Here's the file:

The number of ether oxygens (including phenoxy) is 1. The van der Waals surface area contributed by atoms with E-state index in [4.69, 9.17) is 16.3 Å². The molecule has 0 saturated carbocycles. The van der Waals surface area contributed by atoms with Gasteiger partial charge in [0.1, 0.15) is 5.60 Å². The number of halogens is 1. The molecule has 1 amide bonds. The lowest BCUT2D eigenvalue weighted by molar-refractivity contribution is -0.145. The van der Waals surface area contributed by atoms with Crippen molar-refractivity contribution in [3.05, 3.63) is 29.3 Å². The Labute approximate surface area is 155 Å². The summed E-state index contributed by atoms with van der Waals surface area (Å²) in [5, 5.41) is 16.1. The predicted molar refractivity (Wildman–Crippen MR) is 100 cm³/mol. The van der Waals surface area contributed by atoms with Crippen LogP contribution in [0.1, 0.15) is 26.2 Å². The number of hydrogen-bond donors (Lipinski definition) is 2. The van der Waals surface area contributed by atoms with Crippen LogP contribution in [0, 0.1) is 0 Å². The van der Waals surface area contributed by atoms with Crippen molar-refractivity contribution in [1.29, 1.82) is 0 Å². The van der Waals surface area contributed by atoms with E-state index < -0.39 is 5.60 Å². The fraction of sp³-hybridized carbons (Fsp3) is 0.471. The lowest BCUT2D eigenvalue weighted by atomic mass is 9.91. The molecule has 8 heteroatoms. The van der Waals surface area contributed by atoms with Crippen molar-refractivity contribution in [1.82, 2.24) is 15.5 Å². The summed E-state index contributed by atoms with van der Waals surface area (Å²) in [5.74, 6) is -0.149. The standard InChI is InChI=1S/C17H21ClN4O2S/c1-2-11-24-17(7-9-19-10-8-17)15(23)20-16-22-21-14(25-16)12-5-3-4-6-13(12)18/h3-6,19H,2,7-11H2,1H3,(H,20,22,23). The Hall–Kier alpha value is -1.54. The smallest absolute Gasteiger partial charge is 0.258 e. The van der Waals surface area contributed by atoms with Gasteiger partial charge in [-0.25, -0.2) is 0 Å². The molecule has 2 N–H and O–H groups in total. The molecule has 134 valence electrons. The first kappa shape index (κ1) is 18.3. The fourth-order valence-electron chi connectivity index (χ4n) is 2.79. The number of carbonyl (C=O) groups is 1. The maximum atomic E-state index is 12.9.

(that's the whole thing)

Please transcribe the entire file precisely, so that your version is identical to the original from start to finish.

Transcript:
The number of ether oxygens (including phenoxy) is 1. The van der Waals surface area contributed by atoms with E-state index in [4.69, 9.17) is 16.3 Å². The molecule has 0 saturated carbocycles. The van der Waals surface area contributed by atoms with Gasteiger partial charge in [0.1, 0.15) is 5.60 Å². The number of halogens is 1. The molecule has 1 amide bonds. The lowest BCUT2D eigenvalue weighted by molar-refractivity contribution is -0.145. The van der Waals surface area contributed by atoms with Crippen molar-refractivity contribution in [3.05, 3.63) is 29.3 Å². The Labute approximate surface area is 155 Å². The summed E-state index contributed by atoms with van der Waals surface area (Å²) in [5, 5.41) is 16.1. The predicted molar refractivity (Wildman–Crippen MR) is 100 cm³/mol. The van der Waals surface area contributed by atoms with Crippen LogP contribution in [0.1, 0.15) is 26.2 Å². The number of hydrogen-bond donors (Lipinski definition) is 2. The van der Waals surface area contributed by atoms with Crippen LogP contribution in [0, 0.1) is 0 Å². The van der Waals surface area contributed by atoms with Crippen molar-refractivity contribution in [1.29, 1.82) is 0 Å². The van der Waals surface area contributed by atoms with E-state index < -0.39 is 5.60 Å². The fraction of sp³-hybridized carbons (Fsp3) is 0.471. The lowest BCUT2D eigenvalue weighted by atomic mass is 9.91. The molecule has 8 heteroatoms. The van der Waals surface area contributed by atoms with Crippen molar-refractivity contribution in [1.82, 2.24) is 15.5 Å². The summed E-state index contributed by atoms with van der Waals surface area (Å²) in [5.74, 6) is -0.149. The standard InChI is InChI=1S/C17H21ClN4O2S/c1-2-11-24-17(7-9-19-10-8-17)15(23)20-16-22-21-14(25-16)12-5-3-4-6-13(12)18/h3-6,19H,2,7-11H2,1H3,(H,20,22,23). The Hall–Kier alpha value is -1.54. The smallest absolute Gasteiger partial charge is 0.258 e. The van der Waals surface area contributed by atoms with Gasteiger partial charge in [-0.25, -0.2) is 0 Å². The molecule has 2 N–H and O–H groups in total. The molecule has 134 valence electrons. The first kappa shape index (κ1) is 18.3. The fourth-order valence-electron chi connectivity index (χ4n) is 2.79. The number of carbonyl (C=O) groups is 1. The maximum atomic E-state index is 12.9.